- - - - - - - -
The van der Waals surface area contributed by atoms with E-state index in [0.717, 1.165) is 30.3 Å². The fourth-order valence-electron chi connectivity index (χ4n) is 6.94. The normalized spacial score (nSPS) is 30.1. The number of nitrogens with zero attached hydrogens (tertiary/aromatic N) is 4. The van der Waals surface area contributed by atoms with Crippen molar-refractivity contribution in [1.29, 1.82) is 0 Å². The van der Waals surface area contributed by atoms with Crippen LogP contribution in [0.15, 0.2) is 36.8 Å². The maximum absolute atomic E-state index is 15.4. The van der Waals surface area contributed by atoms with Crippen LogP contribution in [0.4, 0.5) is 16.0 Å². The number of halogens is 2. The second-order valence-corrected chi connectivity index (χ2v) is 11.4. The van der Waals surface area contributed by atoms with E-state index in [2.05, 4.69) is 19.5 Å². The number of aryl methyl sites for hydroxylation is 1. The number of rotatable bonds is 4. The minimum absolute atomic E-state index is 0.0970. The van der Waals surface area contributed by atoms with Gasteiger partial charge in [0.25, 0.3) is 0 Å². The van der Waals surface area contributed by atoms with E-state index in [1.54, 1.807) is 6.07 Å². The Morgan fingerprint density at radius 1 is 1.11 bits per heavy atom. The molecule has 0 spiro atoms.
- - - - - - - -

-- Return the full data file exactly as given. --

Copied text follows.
The van der Waals surface area contributed by atoms with E-state index in [0.717, 1.165) is 30.3 Å². The fourth-order valence-electron chi connectivity index (χ4n) is 6.94. The normalized spacial score (nSPS) is 30.1. The number of nitrogens with zero attached hydrogens (tertiary/aromatic N) is 4. The van der Waals surface area contributed by atoms with Crippen molar-refractivity contribution in [1.29, 1.82) is 0 Å². The van der Waals surface area contributed by atoms with Crippen LogP contribution in [0.15, 0.2) is 36.8 Å². The maximum absolute atomic E-state index is 15.4. The van der Waals surface area contributed by atoms with Crippen LogP contribution in [0.4, 0.5) is 16.0 Å². The number of halogens is 2. The second-order valence-corrected chi connectivity index (χ2v) is 11.4. The van der Waals surface area contributed by atoms with E-state index in [2.05, 4.69) is 19.5 Å². The number of aryl methyl sites for hydroxylation is 1. The number of rotatable bonds is 4. The minimum absolute atomic E-state index is 0.0970. The van der Waals surface area contributed by atoms with Gasteiger partial charge in [0.25, 0.3) is 0 Å². The van der Waals surface area contributed by atoms with E-state index in [1.54, 1.807) is 6.07 Å². The Morgan fingerprint density at radius 1 is 1.11 bits per heavy atom. The molecule has 0 spiro atoms.